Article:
Choosing a Birth Control Method: What You Need to Know
Most women today use some form of birth control from the time they become sexually active until they go through menopause. That is a significant portion of a women’s life. That is why it’s so important to make the best birth control choice for every stage of life.
The birth control you use in your twenties might not be the best fit in your forties. Here are the options available to you, sorted by how effective they are according to the American Congress of Obstetricians and Gynecologists:
The following birth control options are the least effective causing 12-24 pregnancies in 100 women.
Condoms – There are two types of condoms available, both male and female condoms. Among all the birth control options condoms are not among the most effective however they provide a lot of flexibility and the added benefit of protection from sexually transmitted diseases. The best Chicago OBGYN will advise the use of condoms alongside another method. This is the best prevention against STD’s.
Diaphragm – A diaphragm is a latex or silicone device that fits over the cervix during sexual intercourse. It is used in conjunction with spermicide. A diaphragm cannot be obtained without a prescription because you need to be fitted for the correct size. You will need to be re-sized after childbirth. The diaphragm provides no protection against STD transmission. The failure rate is about 12%.
Cervical Cap – A cervical cap is very similar to a diaphragm except that it has a thimble shape and fits tightly on the cervix.
Spermicide alone is not a good form of birth control since it has a 28% failure rate.
The next group of birth control options have better results for preventing pregnancy with only 6-9 pregnancies out of 100 women with typical use. However when used perfectly only 1 in 100 women will become pregnant
Birth Control Pill – When the pill is used as birth control it will need to be taken every day at the same time. Menstruation will occur when the pill cycle is complete however a placebo pill is provided to maintain the daily routine. This method uses hormones that prevent pregnancy but it provides no protection against STD’s.
Vaginal Ring – This is another hormone birth control but the benefit is that it doesn’t require you to remember a daily pill. The vaginal ring is inserted monthly and sits around the cervix. The hormones are released for 21 days. Then the ring is removed for 7 days during which menstruation occurs. Then a new ring is inserted.
Skin Patch – The patch is another form of hormone birth control. In this method the hormones are released into your body through a patch that is worn against the skin for 21 days of the month. It is removed for 7 days while menstruation occurs. This was found to have a higher release of hormone than expected so this is not used much anymore.
Injection – This last option for hormone birth control is a shot. The shot is given by your obstetrics and gynecology provider every 3 months during an office visit. The failure rate is very low with this. It usually causes lack of menses but can cause irregular bleeding also.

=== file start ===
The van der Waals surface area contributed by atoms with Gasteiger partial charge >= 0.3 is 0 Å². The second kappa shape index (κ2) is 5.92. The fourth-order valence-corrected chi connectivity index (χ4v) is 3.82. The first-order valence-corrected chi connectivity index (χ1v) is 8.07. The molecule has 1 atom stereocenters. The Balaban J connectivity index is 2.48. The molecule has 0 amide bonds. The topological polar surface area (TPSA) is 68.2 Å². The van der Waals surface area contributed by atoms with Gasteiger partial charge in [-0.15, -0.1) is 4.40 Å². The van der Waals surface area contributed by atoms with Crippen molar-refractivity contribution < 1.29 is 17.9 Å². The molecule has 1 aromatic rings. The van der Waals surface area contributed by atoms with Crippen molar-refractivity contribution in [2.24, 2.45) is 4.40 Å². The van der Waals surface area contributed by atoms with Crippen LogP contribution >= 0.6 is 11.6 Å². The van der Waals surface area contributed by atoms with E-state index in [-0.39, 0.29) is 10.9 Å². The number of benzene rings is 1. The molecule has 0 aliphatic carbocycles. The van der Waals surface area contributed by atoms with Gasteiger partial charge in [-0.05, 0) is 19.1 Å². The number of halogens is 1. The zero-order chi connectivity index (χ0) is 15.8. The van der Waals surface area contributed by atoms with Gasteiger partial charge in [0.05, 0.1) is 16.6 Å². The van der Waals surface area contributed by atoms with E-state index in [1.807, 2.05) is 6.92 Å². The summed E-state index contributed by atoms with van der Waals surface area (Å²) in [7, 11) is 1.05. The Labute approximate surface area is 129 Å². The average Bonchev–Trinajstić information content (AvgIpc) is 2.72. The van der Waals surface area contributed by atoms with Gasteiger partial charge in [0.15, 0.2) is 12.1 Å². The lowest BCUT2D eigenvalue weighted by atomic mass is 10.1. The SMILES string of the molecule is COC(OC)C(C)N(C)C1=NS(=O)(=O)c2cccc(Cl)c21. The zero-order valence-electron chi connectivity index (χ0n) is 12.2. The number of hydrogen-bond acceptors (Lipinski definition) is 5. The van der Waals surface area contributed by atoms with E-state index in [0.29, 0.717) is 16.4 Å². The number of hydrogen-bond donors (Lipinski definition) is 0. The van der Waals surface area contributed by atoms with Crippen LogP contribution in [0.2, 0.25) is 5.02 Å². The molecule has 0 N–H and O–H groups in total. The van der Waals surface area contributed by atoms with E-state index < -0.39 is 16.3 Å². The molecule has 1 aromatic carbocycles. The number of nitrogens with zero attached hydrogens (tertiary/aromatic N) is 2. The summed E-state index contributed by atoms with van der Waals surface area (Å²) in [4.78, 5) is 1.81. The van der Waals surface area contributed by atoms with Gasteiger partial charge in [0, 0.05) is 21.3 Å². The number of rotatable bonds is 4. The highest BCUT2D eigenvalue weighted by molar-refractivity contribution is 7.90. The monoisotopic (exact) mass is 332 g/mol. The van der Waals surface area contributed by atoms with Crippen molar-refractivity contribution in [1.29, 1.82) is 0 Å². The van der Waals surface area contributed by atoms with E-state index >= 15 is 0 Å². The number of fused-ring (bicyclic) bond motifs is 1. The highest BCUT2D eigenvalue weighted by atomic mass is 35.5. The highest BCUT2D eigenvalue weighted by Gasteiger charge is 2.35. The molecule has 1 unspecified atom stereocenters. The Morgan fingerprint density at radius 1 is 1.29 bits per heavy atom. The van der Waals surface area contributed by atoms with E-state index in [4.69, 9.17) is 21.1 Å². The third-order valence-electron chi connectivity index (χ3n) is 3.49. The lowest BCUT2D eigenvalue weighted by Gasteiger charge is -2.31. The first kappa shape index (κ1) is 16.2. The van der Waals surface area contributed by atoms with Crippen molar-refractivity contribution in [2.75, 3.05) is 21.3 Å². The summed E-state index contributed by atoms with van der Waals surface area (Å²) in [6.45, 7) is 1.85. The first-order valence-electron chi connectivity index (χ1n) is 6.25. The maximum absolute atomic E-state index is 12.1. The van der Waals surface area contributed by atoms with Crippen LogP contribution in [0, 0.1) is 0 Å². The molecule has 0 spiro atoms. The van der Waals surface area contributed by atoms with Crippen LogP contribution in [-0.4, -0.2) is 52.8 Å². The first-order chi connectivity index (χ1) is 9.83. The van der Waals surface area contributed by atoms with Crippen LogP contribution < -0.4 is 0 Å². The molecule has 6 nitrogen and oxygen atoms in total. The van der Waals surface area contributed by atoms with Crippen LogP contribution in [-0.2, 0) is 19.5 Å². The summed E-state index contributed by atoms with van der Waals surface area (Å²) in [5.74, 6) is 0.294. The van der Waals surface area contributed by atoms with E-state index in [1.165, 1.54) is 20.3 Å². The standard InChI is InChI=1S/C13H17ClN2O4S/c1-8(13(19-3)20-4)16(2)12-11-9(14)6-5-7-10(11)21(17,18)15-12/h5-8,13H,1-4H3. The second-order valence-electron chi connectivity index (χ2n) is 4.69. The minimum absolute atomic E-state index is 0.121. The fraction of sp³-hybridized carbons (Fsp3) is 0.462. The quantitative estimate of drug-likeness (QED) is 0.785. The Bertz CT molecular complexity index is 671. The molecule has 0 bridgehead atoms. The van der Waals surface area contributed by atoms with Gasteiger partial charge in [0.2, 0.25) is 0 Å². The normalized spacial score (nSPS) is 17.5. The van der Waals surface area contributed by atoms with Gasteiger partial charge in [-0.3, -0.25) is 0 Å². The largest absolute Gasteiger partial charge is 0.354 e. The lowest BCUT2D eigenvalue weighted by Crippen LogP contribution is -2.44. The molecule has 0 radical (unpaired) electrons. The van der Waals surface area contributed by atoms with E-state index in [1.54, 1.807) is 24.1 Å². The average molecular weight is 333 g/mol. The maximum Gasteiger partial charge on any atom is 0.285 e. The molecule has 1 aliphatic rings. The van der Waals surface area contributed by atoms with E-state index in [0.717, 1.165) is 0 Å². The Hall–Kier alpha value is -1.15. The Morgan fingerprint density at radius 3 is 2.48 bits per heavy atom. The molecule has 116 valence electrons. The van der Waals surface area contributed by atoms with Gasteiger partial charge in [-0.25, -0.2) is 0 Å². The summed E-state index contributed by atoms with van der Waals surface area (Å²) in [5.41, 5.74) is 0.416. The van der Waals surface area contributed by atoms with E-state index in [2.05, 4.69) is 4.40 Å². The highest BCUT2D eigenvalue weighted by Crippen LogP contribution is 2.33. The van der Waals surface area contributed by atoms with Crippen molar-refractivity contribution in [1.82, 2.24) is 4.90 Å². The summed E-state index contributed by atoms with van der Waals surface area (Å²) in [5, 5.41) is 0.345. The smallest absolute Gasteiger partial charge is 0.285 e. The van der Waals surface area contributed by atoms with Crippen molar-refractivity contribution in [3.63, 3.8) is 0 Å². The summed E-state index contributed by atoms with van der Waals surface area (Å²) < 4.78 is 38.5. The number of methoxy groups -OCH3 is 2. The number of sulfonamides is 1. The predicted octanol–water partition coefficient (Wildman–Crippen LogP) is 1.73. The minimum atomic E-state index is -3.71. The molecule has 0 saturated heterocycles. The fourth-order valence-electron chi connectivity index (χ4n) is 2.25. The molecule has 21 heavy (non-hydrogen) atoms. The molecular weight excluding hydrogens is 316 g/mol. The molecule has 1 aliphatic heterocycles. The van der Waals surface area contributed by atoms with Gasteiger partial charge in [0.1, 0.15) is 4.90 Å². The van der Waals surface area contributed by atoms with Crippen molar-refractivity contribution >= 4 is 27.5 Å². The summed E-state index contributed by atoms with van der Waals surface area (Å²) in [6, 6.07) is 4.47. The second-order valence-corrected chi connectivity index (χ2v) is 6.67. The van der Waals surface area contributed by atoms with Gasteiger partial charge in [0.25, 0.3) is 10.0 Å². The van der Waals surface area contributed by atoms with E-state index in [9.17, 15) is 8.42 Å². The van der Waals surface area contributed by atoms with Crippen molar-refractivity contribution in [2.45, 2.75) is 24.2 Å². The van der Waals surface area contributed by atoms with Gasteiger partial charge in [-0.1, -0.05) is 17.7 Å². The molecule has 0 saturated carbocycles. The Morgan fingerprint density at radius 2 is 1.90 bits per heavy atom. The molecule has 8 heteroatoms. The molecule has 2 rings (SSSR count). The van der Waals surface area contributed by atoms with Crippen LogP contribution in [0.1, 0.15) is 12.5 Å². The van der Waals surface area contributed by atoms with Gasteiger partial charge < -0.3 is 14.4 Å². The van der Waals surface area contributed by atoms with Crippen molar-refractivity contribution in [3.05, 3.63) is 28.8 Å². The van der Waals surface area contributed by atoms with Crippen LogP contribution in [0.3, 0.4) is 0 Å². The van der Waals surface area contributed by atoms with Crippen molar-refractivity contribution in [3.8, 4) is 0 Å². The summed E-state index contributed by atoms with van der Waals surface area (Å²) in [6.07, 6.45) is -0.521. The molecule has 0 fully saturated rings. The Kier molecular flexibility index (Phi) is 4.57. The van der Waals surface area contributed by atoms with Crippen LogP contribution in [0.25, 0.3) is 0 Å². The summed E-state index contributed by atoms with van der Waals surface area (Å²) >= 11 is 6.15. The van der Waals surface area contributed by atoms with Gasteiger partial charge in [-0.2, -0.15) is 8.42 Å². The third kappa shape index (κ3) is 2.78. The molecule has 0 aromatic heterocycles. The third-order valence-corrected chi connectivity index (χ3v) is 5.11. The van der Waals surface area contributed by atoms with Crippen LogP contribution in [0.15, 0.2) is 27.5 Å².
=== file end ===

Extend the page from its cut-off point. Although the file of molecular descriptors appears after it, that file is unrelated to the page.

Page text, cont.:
These four hormone birth controls allow the user the most flexibility. There is no commitment when using these methods and they can be stopped at any time. Notably, none provide any protection against sexually transmitted diseases.
The final group of birth control options are the most effective with less than 1 pregnancy in 100 women, but they also have the biggest commitment.
Implant – The implant is actually a hormone birth control however it lasts for 3 years. This method involves your gynecologist inserting a small plastic rod under the skin in your upper arm. Once in place you can count on this method to protect against pregnancy for 3 years but it provides no STD protection. There is a fair amount of breakthrough bleeding with this, so women use this when other methods are not good for them.
IUD – There are two types of IUD’s that you will need to choose between. One is made of copper (ParaGard) and is hormone free and protects against pregnancy for up to 10 years. The other option is the Mirena which is synthetic and uses hormones to protect against pregnancy. The Mirena can be used for up to 5 years. Both versions of the IUD have the same t-shape and need to be inserted during an office visit to your Chicago OBGYN.
As you can see, even the most effective forms of birth control offer no protection against STD’s. That is why it is so important to add condoms to any of these methods if you are not in a monogamous relationship or you and your partner have not yet been tested for STD’s.
At Northwestern Women’s Health Associates we want to help you make the best decision regarding your birth control options. Our providers are here to educate you and provide any guidance you need in choosing a birth control method. If you have any additional questions about the birth control options listed here contact us today. And if you’re ready to commit, set up an appointment to discuss what type of birth control is best for you!
DISCLAIMER: All information on this website is provided for informational purposes only and is not intended to be construed as medical advice. Northwestern Women’s Health Associates shall not be liable for any errors or inaccuracies contained herein, or any actions taken in reliance thereon.
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